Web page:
Non-Binding Clauses Of A Will (WA) | Armstrong Legal

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This article was written by Dr Nicola Bowes

Dr Nicola Bowes holds a Bachelor of Arts with first class honours from the University of Tasmania, a Bachelor of Laws with first class honours from the Queensland University of Technology, and a PhD from The University of Queensland. After a decade working in higher education, Nicola joined Armstrong Legal in 2020.

Non-Binding Clauses Of A Will (WA)


A testator uses a will to leave instructions on the disposal of their estate after their death. Every part of a will is significant, so the testator must carefully draft the documents to ensure that each clause is valid and enforceable. However, some will clauses are not enforceable, no matter how carefully crafted. This article looks at examples of non-binding clauses of a will in Western Australia.

Non-Binding Clauses Of A Will: Guardianship Of Children

Testators with young children often include a clause in their will appointing someone to act as guardian in the event of their death. This is a particular concern for single parents with young children or special needs children. The parent needs to know that if they die unexpectedly, someone will immediately take care of their child. For these testators, the guardianship clause is often the most reassuring part of a will. In order to avoid having to regularly update their will, the testator should nominate a guardian who is likely to outlive the testator, such as a younger sibling or godparent of the child. As “testamentary guardian” this person will have certain powers, rights and responsibilities related to the child’s care and welfare and development.

However, this clause is non-binding in Western Australia because an appointed person does not have to accept guardianship of the child. To avoid this guardianship clause failing, a testator should discuss their intentions with the prospective guardian before writing their will. Testators should also nominate substitute guardians in case the primary nominee is unwilling or unable to act.

It is also essential to note that under the federal Family Law Act 1975, the Federal Circuit and Family Court has the ultimate power to appoint a guardian in the best interests of the child. If the court finds the testamentary guardian unsuitable, it can appoint someone else or even take the child into foster care, irrespective of the deceased parent’s wishes. In this sense, the guardianship clause is non-binding because it is seen as a wish rather than a binding legal instruction on the parties.

A testator must also be aware that while they can appoint a testamentary guardian, they cannot override standard family law provisions. When one parent dies, the surviving parent has full parental responsibility for the child. This is the case even if the parents are not currently in a relationship or if the testator wishes to transfer parental responsibility to someone else (such as a parent, sibling, or current partner). The testamentary guardian can apply to the court to share this parental responsibility. Still, the court will only exercise its discretion in this matter if it is in the best interests of the child. Otherwise, sole parental responsibility belongs to the surviving parent, and the deceased’s “share” of the parental responsibility extinguishes on their death.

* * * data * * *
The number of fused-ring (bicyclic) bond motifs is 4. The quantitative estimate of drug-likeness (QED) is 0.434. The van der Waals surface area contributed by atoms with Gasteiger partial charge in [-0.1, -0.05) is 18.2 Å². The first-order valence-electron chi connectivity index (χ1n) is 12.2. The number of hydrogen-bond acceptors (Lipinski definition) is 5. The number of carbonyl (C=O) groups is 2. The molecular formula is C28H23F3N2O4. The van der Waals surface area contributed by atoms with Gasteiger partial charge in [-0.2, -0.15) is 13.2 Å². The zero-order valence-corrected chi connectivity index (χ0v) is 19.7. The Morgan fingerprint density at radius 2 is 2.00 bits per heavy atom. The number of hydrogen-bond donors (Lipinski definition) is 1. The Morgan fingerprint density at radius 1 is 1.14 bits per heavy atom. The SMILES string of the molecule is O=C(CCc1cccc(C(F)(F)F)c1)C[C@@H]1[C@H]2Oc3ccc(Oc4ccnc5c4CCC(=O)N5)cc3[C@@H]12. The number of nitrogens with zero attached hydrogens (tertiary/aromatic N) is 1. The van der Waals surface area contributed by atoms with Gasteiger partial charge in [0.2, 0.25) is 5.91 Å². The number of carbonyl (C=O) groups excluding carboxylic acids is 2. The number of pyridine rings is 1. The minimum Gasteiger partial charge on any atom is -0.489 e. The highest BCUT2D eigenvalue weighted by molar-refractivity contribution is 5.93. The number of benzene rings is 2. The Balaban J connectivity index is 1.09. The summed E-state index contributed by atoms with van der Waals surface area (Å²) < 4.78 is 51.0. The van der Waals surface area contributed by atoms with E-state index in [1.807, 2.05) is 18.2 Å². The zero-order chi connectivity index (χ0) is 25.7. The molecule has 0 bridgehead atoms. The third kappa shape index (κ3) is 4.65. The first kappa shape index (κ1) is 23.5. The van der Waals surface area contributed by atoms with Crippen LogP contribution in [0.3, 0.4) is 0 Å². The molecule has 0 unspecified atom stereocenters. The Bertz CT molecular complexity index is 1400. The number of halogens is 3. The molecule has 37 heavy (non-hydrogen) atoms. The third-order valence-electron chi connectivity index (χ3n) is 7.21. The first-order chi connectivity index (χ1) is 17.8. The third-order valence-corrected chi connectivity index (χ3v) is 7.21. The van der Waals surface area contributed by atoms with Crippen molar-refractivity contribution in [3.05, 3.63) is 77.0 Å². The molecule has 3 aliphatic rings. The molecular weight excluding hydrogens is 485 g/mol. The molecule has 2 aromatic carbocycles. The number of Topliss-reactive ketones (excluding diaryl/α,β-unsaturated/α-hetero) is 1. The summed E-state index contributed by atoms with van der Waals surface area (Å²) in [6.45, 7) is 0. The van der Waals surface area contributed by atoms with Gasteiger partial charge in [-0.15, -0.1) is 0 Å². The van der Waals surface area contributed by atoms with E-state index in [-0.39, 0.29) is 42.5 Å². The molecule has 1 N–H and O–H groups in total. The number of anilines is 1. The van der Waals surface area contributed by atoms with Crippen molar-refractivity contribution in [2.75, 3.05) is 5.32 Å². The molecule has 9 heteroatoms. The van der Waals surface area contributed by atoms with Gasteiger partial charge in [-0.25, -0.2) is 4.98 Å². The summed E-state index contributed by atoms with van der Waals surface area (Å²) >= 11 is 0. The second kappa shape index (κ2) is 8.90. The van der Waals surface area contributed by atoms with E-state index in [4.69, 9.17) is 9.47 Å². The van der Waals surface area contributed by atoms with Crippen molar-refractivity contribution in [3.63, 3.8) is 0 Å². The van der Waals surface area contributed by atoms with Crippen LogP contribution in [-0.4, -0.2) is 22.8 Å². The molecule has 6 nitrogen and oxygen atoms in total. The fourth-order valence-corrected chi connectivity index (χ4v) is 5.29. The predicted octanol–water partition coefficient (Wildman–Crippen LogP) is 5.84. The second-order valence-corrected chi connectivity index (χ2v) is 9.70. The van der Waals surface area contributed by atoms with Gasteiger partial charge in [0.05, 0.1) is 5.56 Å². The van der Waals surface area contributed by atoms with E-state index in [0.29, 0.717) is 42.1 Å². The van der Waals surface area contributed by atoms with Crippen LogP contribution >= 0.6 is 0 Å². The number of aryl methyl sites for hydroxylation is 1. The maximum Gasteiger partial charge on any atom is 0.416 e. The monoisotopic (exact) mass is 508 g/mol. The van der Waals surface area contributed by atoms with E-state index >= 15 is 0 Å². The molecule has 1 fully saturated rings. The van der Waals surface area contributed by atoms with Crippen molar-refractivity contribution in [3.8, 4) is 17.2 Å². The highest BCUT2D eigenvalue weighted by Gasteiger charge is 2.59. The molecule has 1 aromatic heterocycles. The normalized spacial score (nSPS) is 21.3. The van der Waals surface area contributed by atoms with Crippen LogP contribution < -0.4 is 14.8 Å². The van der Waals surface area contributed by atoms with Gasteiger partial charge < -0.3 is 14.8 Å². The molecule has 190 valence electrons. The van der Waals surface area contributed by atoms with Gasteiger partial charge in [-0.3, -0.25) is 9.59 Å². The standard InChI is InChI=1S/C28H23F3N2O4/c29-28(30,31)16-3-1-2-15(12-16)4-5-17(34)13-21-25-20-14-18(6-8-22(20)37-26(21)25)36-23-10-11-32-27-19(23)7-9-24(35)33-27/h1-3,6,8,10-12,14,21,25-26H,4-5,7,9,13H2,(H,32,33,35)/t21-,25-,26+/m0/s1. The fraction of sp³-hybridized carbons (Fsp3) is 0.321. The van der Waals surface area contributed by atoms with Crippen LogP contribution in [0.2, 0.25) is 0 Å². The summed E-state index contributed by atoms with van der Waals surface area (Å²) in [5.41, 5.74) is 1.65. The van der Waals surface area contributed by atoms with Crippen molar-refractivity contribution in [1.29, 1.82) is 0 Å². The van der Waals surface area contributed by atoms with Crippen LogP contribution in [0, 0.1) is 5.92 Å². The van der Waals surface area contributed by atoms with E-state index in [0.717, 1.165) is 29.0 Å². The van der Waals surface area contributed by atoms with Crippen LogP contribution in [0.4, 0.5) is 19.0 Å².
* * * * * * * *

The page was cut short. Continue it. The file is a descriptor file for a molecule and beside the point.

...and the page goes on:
Organ Donations

A testator may include a clause in their will specifying that they wish to be an organ donor. This is not the best approach, as the deadline for organ donation is usually over before anyone reviews the will. Anyone who wishes to be an organ donor in Western Australia should join the Australian Organ Donor Register, which replaces the state-based driver’s licence system.

Even if the will is on hand, the document itself does not authorise organ donation. The deceased’s next of kin makes the final decision and can override any instructions in a will or on the Register. For this reason, anyone who wishes to donate their organ should speak to their families about their wishes.

Non-Binding Clauses Of A Will: Funeral Arrangements

A will often includes a clause containing the testator’s preferred funeral arrangements. A testator might specify a particular type of funeral service or select flowers, casket and readings. Conversely, some testators take the opportunity to state that they do not wish to have a funeral service. In either case, these are non-binding instructions. The will’s executor has the ultimate authority to determine the funeral arrangements, regardless of whether they are consistent with the testator’s wishes.

No Contest Clauses

A testator will sometimes include a “no-contest” clause in a will in the hope of avoiding a Family Provision Claim. A no-contest clause typically states that anyone who contests the will forfeits their bequest. This type of clause is enforceable in some other countries but is non-binding in Western Australia. A no-contest clause does not invalidate the will, but the specific clause is unenforceable, as the right to claim is determined by statute.

A valid will is an unequivocal expression of a testator’s wishes for their deceased estate. With the help of an experienced legal professional, it is possible to draft a will so that every clause is enforceable. On the other hand, if the testator wants to include non-binding clauses in their will, a solicitor can help draft the testator’s wishes clearly and persuasively.  Armstrong Legal is here to help with any testamentary matter, including drafting, interpretation and enforcement. Please call 1300 038 223 or contact us for friendly and expert assistance.

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